There is a general tendency to think of a car accident as a situation involving two drivers—and for one to assume that liability (who’s at fault) belongs to one of those two directly-involved motorists. It’s commonly believed that one driver is at fault, and the other is a victim.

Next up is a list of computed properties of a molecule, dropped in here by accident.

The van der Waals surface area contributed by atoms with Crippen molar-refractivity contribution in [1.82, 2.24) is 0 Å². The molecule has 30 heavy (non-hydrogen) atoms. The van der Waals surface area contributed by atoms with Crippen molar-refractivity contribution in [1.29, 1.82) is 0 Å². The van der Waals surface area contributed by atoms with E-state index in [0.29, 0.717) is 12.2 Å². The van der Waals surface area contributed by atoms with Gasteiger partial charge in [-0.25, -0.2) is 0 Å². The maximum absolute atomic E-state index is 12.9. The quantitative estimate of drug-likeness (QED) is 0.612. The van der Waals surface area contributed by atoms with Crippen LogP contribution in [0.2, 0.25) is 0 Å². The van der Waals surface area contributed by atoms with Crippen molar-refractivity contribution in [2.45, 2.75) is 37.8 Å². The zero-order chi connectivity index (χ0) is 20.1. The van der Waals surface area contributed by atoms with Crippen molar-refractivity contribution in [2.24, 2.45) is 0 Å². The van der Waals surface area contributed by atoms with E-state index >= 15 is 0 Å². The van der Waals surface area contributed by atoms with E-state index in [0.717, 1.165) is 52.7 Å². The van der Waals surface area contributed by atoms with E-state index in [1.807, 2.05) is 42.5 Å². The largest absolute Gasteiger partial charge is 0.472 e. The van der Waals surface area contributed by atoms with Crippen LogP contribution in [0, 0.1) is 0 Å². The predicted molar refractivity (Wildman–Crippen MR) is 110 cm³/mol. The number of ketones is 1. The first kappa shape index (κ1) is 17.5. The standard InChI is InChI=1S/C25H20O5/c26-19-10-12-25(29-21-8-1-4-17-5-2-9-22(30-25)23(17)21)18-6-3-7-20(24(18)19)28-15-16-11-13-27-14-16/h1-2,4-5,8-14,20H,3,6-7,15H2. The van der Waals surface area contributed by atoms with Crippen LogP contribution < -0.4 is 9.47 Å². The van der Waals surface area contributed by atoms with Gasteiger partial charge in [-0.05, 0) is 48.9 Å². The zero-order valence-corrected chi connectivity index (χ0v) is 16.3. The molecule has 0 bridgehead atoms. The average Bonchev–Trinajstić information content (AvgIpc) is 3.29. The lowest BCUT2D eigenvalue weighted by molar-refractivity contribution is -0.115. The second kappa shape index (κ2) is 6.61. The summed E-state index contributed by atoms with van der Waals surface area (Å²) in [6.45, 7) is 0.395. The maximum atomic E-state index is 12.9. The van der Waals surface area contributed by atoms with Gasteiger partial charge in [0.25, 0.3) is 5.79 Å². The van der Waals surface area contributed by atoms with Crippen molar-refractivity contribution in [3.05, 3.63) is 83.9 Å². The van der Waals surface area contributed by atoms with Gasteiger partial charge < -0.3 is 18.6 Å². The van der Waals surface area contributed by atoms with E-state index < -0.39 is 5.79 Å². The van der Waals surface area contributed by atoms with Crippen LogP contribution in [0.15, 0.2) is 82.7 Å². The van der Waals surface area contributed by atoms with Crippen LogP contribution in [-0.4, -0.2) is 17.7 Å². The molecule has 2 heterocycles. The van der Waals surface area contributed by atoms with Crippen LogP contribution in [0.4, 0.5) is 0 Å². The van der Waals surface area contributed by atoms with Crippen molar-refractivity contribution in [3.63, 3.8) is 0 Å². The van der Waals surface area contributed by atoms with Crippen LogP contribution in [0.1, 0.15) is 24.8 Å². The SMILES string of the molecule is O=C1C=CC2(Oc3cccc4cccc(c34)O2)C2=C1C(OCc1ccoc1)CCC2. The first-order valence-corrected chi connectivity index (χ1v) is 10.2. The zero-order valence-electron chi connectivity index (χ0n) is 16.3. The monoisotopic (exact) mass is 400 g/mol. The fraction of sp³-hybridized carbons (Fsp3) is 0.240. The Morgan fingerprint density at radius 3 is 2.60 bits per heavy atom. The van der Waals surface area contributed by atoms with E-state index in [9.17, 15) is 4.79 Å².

Some situations arise where another party is partially or fully responsible for the collision. It’s even possible that the at-fault party wasn’t even at the scene of the accident. This outside party, a person or group not directly involved in the crash, is known as a third party. When can a third party be held liable for damages from a car accident?